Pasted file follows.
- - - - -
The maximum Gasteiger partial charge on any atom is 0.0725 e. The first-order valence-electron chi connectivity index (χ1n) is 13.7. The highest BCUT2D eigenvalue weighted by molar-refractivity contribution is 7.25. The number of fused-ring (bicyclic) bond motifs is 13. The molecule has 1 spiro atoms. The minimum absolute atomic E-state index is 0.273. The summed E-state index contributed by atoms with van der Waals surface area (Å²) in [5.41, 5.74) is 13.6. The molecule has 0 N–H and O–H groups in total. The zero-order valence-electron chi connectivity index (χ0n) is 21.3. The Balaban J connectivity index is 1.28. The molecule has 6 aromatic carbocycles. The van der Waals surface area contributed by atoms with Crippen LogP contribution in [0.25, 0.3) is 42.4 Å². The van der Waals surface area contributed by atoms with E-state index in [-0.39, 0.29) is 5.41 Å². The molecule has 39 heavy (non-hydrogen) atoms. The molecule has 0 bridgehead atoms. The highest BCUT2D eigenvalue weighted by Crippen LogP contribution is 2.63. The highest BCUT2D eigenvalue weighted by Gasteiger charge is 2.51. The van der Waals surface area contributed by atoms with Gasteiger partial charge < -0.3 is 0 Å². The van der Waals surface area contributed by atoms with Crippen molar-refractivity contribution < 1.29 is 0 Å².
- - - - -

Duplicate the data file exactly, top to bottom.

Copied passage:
The maximum Gasteiger partial charge on any atom is 0.0725 e. The first-order valence-electron chi connectivity index (χ1n) is 13.7. The highest BCUT2D eigenvalue weighted by molar-refractivity contribution is 7.25. The number of fused-ring (bicyclic) bond motifs is 13. The molecule has 1 spiro atoms. The minimum absolute atomic E-state index is 0.273. The summed E-state index contributed by atoms with van der Waals surface area (Å²) in [5.41, 5.74) is 13.6. The molecule has 0 N–H and O–H groups in total. The zero-order valence-electron chi connectivity index (χ0n) is 21.3. The Balaban J connectivity index is 1.28. The molecule has 6 aromatic carbocycles. The van der Waals surface area contributed by atoms with Crippen LogP contribution in [0.25, 0.3) is 42.4 Å². The van der Waals surface area contributed by atoms with E-state index in [-0.39, 0.29) is 5.41 Å². The molecule has 39 heavy (non-hydrogen) atoms. The molecule has 0 bridgehead atoms. The highest BCUT2D eigenvalue weighted by Crippen LogP contribution is 2.63. The highest BCUT2D eigenvalue weighted by Gasteiger charge is 2.51. The van der Waals surface area contributed by atoms with Gasteiger partial charge < -0.3 is 0 Å². The van der Waals surface area contributed by atoms with Crippen molar-refractivity contribution < 1.29 is 0 Å².